#style /watches & jewellery


​Van Cleef & Arpels Debuts L’Arche de Noe in Asia

Mar 01, 2017

Phenix clip

For 100 years and more, Van Cleef & Arpels has narrated natural history through consummate feats of the jeweller’s craft.

Since the house’s earliest years and to the present day, successive designers have taken motifs from nature, from the plant and the animal kingdom. For decades, the Van Cleef & Arpels representations of flora and fauna, rendered in precious metals and stones, have evolved, growing and flourishing with the cycle of the seasons.

This month, the 121-year-old jeweller will present for the first time in Asia a menagerie of animals in a collection of high jewellery called L’Arche de Noé, French for Noah’s Ark. Van Cleef & Arpels will show the collection at the Asia Society in Hong Kong, in an exhibition designed by acclaimed theatre director and visual artist Robert Wilson.

“The maison often creates a dialogue between its own identity and heritage on one hand, and broad historical themes and references from other cultural spheres,”says the president and chief executive of Van Cleef & Arpels, Nicolas Bos. “This was the case for the high jewellery collection, L’Arche de Noé, inspired by a Jan Brueghel the Elder painting.”

The discovery by Europeans of what they called the New World was followed in the 17th century by an upsurge in curiosity about natural history. Brueghel was appointed as the painter at the court of Archduke Albert and the Infanta Isabella of Spain in 1609. The artist had collected exotic animals from around the world for his menagerie in Brussels. Brueghel studied the animals and painted many of them – lumbering elephants, frolicking leopards, graceful birds – in his 1613 work The Entry of the Animals into Noah’s Ark.

Pingouins clip from Arche de Noe collection

Wilson’s exhibition for Van Cleef & Arpels is engineered to capture the spirit of Brueghel’s famous painting. The American designer is something of an aesthetic alchemist: his concepts for the stage integrate in unconventional ways a wide variety of the arts, including dance, sculpture, music and the written word. His images are emotionally charged and his productions have earned the applause of audiences and critics worldwide.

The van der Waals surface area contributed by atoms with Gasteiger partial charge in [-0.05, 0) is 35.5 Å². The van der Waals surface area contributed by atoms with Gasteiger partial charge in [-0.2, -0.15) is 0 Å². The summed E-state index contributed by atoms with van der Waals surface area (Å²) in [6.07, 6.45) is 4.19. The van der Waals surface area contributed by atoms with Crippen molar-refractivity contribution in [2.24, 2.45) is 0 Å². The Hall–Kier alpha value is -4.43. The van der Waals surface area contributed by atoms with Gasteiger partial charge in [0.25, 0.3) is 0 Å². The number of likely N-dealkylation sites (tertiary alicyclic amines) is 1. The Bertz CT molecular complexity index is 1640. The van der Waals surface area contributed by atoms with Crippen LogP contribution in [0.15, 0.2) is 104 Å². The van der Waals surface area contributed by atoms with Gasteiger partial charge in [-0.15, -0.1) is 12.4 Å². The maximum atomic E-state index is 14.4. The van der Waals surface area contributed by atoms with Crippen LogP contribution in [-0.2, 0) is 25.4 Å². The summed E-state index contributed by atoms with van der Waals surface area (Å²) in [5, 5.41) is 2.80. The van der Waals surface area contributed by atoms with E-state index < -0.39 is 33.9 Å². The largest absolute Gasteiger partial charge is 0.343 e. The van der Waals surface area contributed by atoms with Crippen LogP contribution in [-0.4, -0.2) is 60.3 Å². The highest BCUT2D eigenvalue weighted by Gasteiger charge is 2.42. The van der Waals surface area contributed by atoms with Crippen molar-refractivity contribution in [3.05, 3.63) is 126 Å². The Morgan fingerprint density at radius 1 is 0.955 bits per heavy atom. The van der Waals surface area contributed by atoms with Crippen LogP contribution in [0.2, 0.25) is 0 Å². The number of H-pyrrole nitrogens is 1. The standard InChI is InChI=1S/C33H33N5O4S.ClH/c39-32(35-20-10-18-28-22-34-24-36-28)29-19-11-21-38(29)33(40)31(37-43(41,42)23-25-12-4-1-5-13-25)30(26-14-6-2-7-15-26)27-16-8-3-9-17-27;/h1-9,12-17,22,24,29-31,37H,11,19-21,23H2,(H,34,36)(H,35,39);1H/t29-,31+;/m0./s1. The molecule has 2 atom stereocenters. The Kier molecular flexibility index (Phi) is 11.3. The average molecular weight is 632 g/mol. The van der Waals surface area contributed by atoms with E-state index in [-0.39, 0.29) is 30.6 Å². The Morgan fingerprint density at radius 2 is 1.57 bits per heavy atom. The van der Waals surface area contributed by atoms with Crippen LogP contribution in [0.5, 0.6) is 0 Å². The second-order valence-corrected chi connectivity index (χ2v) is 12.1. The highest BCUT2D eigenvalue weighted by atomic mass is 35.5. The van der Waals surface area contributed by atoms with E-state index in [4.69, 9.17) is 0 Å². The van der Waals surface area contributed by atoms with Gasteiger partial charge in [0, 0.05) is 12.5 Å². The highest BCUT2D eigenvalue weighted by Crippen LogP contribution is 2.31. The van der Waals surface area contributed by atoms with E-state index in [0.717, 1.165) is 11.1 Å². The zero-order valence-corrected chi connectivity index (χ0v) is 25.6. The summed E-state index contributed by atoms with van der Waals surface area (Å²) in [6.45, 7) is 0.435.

Wilson has collaborated with stars in the firmament of American culture such as Tom Waits, Susan Sontag, Laurie Anderson, William Burroughs, Lou Reed, Jessye Norman and Heiner Müller. He has left his mark on productions of masterworks including Samuel Beckett’s Krapp’s Last Tape, Goethe’s Faust, Homer’s Odyssey, Puccini’s Madame Butterfly and Verdi’s La Traviata.

The design of the Van Cleef & Arpels exhibition conjures up an adventure in a far-off land populated by mischievous monkeys, bounding kangaroos, galloping horses and exotic birds poised to take wing – more than 40 pairs of animals in all, represented in pieces of jewellery.

The jeweller created its first hummingbird in 1925. It crafted a wheeling seagull and a sly fox in 1926. It hatched a resplendently feathered bird of paradise in 1927. Those pieces anticipated the exoticism of the 1960s and 1970s. Some bird clips could be worn in a hat or in the hair, by day or by night, pioneering Van Cleef & Arpels adaptable jewellery.

Artist Robert Wilson (photo by Yiorgos Kaplanidis)

A whole park-full of animals made up the Van Cleef & Arpels boutique collection of 1954. The collection comprised more casual, young-at-heart jewellery meant for a more egalitarian kind of wearer. The park was populated by quirky characters in the form of rabbits, bulldogs, squirrels, lions, giraffes, elephants, butterflies, frogs and there was even a teddy bear.

L’Arche de Noé has butterflies of white and pink gold all aflutter with round diamonds, buff-topped sapphires, spessartine garnets, black spinels and tourmalines. It has unicorn clips in white gold, wondrously set with marquise-cut emeralds and baguette-cut sapphires. It has stately, slender giraffes in pink gold, and host of other beasts. 

The collection is the work of Van Cleef & Arpels at its extravagantly artistic best, miraculously turning the ephemeral into the eternal.

The exhibition, which is free and open to all, will run from March 10 until March 26, 2017.

Asia Society Hong Kong Centre, 9 Justice Drive, Admiralty. Book your preferred date and time at www.vcaarchedenoe.hk

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Story Told by

Stephen Short

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